The journalism blogosphere (a place where the word dinosaur is used more than any palaeontology convention) is awash with news of the Birmingham Post’s (and it’s owner Trinity Mirror’s) relaunch plans. In short (apart from changes in the production process, which aren’t unique to any newspaper these days — more cross platform working, job losses unfortunately) there were three big threads:
- going tabloid (in size rather than attitude)
- dropping the Saturday edition
- “focusing on business news”
While I might say I would prefer the Post to go Berliner in size (a la the Guardian) that would require a big investment, whereas the tabloid size is well established. Papers and magazines have been reducing in size for a few years, without any noticeable drop in quality, so I’m sure that will pan out okay.
Not publishing on Saturdays is really en extension of the decision to focus in on business readers. If the sales (2,000 lower of a Sat – 20% lower according to the Press Gazette) on Saturdays don’t produce enough profit as it is then a business focused paper on a weekend would struggle more.
Both of these things are related to people consuming news online a lot more — the paper version of a paper is more niche in use for a lot of people. It’s for use when travelling, or otherwise not by a computer. If you need to fold and fold a broadsheet to read on the train, what use are beautiful expansive layouts? “Editions” also become less important — if the Post manages to go “web first” (as is almost the case now, but not quite) then (to the people reading online) whether articles are in a physical paper on Saturday or the next Monday doesn’t really matter.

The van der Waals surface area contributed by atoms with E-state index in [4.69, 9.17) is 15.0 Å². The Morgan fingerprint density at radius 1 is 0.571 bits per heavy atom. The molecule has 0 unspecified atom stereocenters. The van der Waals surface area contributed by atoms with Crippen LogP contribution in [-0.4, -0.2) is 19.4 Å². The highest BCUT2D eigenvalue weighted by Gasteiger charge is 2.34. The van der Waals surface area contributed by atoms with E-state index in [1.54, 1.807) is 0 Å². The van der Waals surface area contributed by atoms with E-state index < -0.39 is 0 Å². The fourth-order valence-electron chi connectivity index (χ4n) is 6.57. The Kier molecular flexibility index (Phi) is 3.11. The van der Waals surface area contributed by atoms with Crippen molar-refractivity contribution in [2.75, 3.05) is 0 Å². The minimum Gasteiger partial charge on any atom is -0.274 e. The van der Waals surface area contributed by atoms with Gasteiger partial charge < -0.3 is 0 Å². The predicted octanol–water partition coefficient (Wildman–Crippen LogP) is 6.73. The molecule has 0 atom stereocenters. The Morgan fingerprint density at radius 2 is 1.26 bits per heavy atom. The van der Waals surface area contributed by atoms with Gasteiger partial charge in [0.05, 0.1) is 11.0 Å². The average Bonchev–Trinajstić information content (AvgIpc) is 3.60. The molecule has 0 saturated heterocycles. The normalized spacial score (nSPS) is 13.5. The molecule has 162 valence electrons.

I read almost all of what’s printed in the Post, but rarely (company receptions, doctor’s waiting rooms, when I’m in it) do I see the dead-tree version — the chalenge for the team there is to harness people who read online only. A new mobile site might help, but it seems — as the “mobile web” does – to be a bit of a ass-covering measure, mobile specific sites are already being overtaken as newer handheld devices can use the same web as everything else. It would be a mistake not to do tho’, all the competition will do.
It’s the “business focus” that is the real news here, and will come as news to those of us that think the paper is pretty much focused on “business” already. Most “relaunches” tend to be decided upon to widen the readership/viewership/listernership/whateverership, in order to get more readers and more advertising, this seems to take a more modern line: to work the niche more, gaining scope for more targeted ads.
Are there enough people interested in “business” to carry the operation? That’s the big question.
The joy of the Post for me (who has only a passing interest in “business”) is the feel of quality journalism focused on my local area — we can take longer, opinionated but researched think pieces, convincing background information — which is more than anything other local papers produce (or that local TV or radio are capable of).
If the Post can continue to provide that then I’ll keep caring (and reading the bits I like online). If not then there’s yet another niche opening in the market for some enterprising interwebs to provide. I might even do it myself (getting some people in to do the quality and research bits obviously ;) ).